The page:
WHEN AILEEN CREAN-O’BRIEN set out to retrace the footsteps of her grandfather Tom Crean’s trip to the sub-Antarctic island South Georgia, she had no idea of what lay ahead of her.
Last year Aileen, her two sons Cian and Morgan, and her partner Bill Sheppard decided to recreate the journey that Crean took in 1916, when he landed with Ernest Shackleton and four other crew-members on the island.
But when Crean-O’Brien and family attempted to make the trip, they were faced with a huge obstacle after she broke her leg while descending to the Crean Glacier.
Now the intimate audio diaries recorded by Crean-O’Brien during the trip will be broadcast in a documentary on RTÉ Radio One on 5 and 6 August thanks to Galway-based independent radio producer Alan Meaney.
The documentary follows the family as they leave the Tom Crean Fish & Wine Restaurant in Kenmare, Co Kerry, to head to the Crean glacier, Crean Lake and Shackleton Waterfall.
Their trip involved a six-day sea crossing and four-day traverse of the island. Along the way, they had to haul their pulks (sleds) over rough terrain and ice with huge cracks in it.
Their journey at times mirrored that of Shackleton and his crew 100 years previously.
The men were on their Endurance expedition to the Antarctic in 1916 when the boat became trapped and sank. They had to sail on small lifeboats to the uninhabited Elephant Island, and from there had to navigate to South Georgia.
As we explained in our retelling of the epic journey:
''Unfortunately for the exhausted men, the whaling station where they had been hoping to seek help was on the far side of the island. Leaving the others camped out with the boat, Shackleton, Crean and Worsley set out on foot to begin another never-before-attempted journey – traversing the island’s mountainous interior.''
Aileen Crean-O’Brien grew up hearing the stories of her grandfather’s famous journey, said Alan Meaney.
A friend of Meaney’s put him in touch with Crean-O’Brien, and he gave her a recorder to take with her to capture her thoughts on the trip.
''I just thought that this was a wonderful story, and having met Aileen I could see the determination and that idea of somebody going to such great lengths to follow him really, to stand where he stood.''
“The story of the documentary is of a normal person – she runs a restaurant – trying to go on this extraordinary thing. For her, Tom Crean has always been a hero and she used to look at his medals when she was young in her grandparents’ house,” said Meaney. “She only knew her granny – she died when she was six. She always used to see his memorabilia around the house. She really wanted to go where he went.”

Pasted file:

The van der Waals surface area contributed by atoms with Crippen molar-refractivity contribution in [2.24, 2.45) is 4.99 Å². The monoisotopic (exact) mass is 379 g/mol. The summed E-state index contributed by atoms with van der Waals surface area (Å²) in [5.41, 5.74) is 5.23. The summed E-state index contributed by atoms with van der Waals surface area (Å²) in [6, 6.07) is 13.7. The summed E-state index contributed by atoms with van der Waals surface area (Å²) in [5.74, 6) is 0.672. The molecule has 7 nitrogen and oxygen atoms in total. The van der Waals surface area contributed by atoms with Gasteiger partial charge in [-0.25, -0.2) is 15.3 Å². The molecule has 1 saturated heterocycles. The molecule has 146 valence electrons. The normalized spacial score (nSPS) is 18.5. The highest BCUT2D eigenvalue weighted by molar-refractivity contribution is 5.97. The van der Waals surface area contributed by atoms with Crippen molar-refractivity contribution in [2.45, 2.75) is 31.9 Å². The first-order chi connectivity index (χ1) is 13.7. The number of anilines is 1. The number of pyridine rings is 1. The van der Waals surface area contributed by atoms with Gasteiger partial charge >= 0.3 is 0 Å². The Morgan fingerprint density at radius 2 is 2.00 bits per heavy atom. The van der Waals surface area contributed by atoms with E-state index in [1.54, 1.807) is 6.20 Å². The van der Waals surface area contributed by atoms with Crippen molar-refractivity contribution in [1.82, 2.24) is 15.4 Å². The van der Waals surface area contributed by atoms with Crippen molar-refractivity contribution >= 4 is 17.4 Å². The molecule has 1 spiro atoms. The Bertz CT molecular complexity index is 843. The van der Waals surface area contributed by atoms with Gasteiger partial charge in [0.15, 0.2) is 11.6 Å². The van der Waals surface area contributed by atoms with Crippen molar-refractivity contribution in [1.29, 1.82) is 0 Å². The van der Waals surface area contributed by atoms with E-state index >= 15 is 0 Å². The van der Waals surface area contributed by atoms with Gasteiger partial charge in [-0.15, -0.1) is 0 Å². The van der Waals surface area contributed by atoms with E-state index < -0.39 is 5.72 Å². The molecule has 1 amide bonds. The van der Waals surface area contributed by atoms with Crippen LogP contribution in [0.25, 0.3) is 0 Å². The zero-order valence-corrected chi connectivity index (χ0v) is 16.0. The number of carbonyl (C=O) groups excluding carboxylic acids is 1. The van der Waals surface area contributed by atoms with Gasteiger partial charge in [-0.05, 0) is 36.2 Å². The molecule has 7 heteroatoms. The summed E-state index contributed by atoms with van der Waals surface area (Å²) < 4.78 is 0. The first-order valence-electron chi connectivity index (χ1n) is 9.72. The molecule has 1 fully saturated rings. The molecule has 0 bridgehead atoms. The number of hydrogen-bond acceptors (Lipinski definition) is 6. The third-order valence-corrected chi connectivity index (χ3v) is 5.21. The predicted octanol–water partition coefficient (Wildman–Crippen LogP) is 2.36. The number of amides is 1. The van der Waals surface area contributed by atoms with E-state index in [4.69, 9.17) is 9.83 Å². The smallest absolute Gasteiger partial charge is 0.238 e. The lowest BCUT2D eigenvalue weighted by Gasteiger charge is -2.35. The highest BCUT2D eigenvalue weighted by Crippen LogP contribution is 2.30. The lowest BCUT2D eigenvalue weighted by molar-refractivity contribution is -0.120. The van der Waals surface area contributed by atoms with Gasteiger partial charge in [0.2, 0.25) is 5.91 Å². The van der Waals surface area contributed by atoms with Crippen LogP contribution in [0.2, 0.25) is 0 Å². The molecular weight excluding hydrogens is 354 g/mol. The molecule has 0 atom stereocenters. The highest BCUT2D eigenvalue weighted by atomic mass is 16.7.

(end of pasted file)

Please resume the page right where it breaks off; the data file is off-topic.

“I think Tom Crean is a figure in Irish history who maybe doesn’t get the credit he deserves,” added Meaney.
The diaries capture the group’s reactions when they saw the island for the first time, and Crean-O’Brien trying to deal with her unfortunate injury.
“They had 80 recordings and I had to go through them all and log them all,” said Meaney. “I had to listen to everything and write down what was in the recordings, and do interviews afterwards.”
Some of them were emotional, she was obviously very upset. In the recordings she is crying, saying her world is shattered, so that was hard to listen to.
“It felt like I was going on the adventure with them and following them,” he added. “It was step-by-step. When she had the accident it changed everything – they thought she was going to have to go back on the boat, back to the Falklands again with a broken leg. That could have been life-threatening. The weather was getting worse, the snow was coming in. It was quite dramatic.”
The documentary details how things turned around, with a little twist of fate. But you’ll have to listen in to hear about that.
“You can see their excitement but also their trepidation before they go,” said Meaney. “I hope people will see their bravery because it was a very brave thing too. [You can] see they have some of [Tom Crean's] traits of endurance.”
RTE Documentary On One: In Tom Crean’s Footsteps will be broadcast at 1pm on Saturday 5 August on RTÉ Radio One with a repeat on Sunday 6 August at 2pm.
author: Aoife Barry,